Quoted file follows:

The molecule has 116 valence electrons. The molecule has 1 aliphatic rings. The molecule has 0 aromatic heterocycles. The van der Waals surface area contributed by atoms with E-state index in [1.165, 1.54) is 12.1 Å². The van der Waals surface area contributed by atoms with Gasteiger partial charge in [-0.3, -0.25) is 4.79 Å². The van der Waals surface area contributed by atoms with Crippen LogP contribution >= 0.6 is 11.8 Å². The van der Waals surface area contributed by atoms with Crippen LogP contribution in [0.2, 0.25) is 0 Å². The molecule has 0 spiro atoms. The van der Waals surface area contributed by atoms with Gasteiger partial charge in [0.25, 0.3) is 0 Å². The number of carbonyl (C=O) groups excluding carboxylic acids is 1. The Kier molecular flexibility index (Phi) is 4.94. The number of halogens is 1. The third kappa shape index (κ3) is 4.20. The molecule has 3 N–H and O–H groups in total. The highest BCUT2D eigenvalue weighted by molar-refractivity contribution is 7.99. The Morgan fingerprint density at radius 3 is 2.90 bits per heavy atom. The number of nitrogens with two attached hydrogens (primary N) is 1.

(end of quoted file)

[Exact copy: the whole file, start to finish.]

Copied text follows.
The molecule has 116 valence electrons. The molecule has 1 aliphatic rings. The molecule has 0 aromatic heterocycles. The van der Waals surface area contributed by atoms with E-state index in [1.165, 1.54) is 12.1 Å². The van der Waals surface area contributed by atoms with Gasteiger partial charge in [-0.3, -0.25) is 4.79 Å². The van der Waals surface area contributed by atoms with Crippen LogP contribution >= 0.6 is 11.8 Å². The van der Waals surface area contributed by atoms with Crippen LogP contribution in [0.2, 0.25) is 0 Å². The molecule has 0 spiro atoms. The van der Waals surface area contributed by atoms with Gasteiger partial charge in [0.25, 0.3) is 0 Å². The number of carbonyl (C=O) groups excluding carboxylic acids is 1. The Kier molecular flexibility index (Phi) is 4.94. The number of halogens is 1. The third kappa shape index (κ3) is 4.20. The molecule has 3 N–H and O–H groups in total. The highest BCUT2D eigenvalue weighted by molar-refractivity contribution is 7.99. The Morgan fingerprint density at radius 3 is 2.90 bits per heavy atom. The number of nitrogens with two attached hydrogens (primary N) is 1.